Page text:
What is so hard to understand? Look at the sixth post in this thread (my first). You don't see a question there? It comes right after the two statements made by you in previous posts.

I'll ask it again:

Where can't I go?

I am a citizen of the United States of America, and I have no idea what you are talking about in the previously mentioned two posts of yours, as well as the latest;

"If indeed the US commentis what is being questioned ANY U.S. citizen of that supposed" FREE COUNTRY" should know exactly what Im talking about."


In answer to your question, "If you are a U.S. citizen when was the last time you visited Cuba a " NON FREE COUNTRY " ?", the answer is never. Why would I want to? I have never had any desire to go to Cuba. Are you trying to say that because I have never visited Cuba, the United States is not a free country? Are you trying to say that Canada is a better country than the US, because you have visited Cuba? You can't even take a picture of a streetcar!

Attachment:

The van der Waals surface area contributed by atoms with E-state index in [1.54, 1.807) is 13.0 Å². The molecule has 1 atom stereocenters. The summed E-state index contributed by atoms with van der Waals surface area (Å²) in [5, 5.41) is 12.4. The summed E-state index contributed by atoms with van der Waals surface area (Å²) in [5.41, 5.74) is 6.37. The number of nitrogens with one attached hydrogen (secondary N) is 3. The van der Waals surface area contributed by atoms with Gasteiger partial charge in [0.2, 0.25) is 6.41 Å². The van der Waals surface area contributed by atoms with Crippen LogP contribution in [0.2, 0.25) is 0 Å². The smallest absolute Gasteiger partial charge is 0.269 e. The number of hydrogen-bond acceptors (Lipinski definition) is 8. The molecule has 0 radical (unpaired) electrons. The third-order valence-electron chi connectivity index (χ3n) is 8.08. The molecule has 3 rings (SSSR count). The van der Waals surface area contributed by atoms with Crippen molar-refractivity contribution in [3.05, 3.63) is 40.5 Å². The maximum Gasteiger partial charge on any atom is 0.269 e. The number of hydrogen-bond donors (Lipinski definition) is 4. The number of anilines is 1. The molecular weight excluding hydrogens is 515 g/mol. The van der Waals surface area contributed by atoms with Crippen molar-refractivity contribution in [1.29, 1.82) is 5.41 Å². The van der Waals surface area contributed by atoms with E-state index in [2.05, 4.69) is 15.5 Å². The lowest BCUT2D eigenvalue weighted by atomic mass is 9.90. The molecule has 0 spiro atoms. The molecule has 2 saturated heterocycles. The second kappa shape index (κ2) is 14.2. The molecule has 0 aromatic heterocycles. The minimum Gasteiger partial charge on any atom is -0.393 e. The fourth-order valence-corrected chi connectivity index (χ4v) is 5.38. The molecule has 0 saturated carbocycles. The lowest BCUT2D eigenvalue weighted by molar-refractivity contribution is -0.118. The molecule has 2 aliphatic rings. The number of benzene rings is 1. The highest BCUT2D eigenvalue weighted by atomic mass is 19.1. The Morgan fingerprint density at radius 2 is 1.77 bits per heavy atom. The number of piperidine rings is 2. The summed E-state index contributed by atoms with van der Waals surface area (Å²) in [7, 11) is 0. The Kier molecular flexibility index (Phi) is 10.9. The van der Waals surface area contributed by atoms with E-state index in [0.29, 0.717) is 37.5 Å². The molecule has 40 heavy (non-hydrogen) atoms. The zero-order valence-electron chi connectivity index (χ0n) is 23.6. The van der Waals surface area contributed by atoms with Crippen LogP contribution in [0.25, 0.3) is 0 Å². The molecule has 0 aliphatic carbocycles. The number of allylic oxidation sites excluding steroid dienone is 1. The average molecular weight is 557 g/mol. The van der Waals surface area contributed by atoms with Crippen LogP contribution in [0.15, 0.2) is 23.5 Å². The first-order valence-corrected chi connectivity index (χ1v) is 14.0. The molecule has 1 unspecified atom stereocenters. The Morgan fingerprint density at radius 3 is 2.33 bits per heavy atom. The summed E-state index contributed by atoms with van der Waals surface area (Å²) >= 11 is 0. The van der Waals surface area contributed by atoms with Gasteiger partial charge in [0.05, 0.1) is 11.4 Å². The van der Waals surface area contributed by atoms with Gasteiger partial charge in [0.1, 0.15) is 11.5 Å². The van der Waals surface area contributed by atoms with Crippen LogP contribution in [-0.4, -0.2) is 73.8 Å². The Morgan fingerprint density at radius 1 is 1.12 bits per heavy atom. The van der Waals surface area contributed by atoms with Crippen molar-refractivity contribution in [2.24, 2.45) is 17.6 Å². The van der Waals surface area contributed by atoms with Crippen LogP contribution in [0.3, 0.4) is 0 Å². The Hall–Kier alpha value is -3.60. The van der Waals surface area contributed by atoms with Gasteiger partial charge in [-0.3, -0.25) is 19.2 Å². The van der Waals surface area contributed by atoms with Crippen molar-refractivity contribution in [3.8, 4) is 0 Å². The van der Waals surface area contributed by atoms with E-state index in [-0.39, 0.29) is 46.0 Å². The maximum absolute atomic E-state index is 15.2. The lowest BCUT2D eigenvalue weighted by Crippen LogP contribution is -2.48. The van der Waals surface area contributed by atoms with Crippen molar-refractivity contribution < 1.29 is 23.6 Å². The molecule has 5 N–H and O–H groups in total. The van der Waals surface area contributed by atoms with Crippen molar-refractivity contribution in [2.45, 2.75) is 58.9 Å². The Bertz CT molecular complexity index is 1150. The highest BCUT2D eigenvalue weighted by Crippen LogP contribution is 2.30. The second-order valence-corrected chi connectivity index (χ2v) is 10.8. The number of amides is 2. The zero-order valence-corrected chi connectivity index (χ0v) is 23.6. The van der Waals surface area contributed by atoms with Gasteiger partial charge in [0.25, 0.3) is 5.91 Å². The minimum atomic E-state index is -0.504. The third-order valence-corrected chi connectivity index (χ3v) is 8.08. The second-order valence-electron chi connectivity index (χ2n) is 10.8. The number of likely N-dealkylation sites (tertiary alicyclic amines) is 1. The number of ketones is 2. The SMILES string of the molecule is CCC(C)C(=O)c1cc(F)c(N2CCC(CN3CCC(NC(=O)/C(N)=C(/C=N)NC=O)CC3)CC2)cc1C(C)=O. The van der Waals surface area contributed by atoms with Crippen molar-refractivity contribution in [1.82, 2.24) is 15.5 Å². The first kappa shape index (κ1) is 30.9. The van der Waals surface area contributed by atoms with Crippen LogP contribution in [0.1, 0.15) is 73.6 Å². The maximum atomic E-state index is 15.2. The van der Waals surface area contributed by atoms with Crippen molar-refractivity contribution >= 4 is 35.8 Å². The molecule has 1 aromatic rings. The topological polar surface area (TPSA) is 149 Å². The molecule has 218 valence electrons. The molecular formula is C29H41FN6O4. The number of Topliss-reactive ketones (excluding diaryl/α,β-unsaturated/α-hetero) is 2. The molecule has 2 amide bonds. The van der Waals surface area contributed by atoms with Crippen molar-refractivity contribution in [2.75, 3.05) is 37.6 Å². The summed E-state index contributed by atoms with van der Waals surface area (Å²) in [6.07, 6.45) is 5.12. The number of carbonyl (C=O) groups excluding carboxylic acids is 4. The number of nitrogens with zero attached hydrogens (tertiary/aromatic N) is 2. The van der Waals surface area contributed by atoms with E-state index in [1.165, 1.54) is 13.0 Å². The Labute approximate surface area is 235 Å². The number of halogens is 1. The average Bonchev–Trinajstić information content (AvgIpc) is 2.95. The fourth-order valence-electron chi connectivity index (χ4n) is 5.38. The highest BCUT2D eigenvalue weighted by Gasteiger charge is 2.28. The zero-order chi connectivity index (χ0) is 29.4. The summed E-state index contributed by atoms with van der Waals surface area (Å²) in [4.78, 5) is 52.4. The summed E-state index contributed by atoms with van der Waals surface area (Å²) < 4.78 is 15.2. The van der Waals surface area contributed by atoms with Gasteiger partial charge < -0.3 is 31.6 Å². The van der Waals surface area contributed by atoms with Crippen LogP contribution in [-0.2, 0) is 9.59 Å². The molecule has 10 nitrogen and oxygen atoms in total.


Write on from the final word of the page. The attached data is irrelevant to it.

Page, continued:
the Hun


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Old Apr 5, 2006, 11:49 AM   #17
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I thought I gave you a general understanding of what is off limits. In your case, check the Dept. of Homeland Security for information. Canada probably has a similar dept web site. You can also check with local police dept. for what is off limits.

Most countries don't want you taking detailed pictures of:

Casinos
Govt. Facilities
Military Facilities
Power Plants
Chemical Plants
Bridges and Tunnels
Entrances to buildings
Subways, Train Stations, transportation hubs.
Places marked no pictures allowed
Some Airports
Police stations

Places that terrorists would target. Detailed photos could be used to plan attacks.

Many cities have jail time and fines for taking pictures in subways, and train stations. I believe this is London, NYC, Moscow, and many others. They don't want them used to plan attacks.

Being a US Citizen means very little, especially outside the US. You are subject to the laws of the country you are visiting. You need to show respect for their laws. You can check with the US Embassy for information on what you can't take pictures of in foriegn countries. The US State Dept. is also a good source.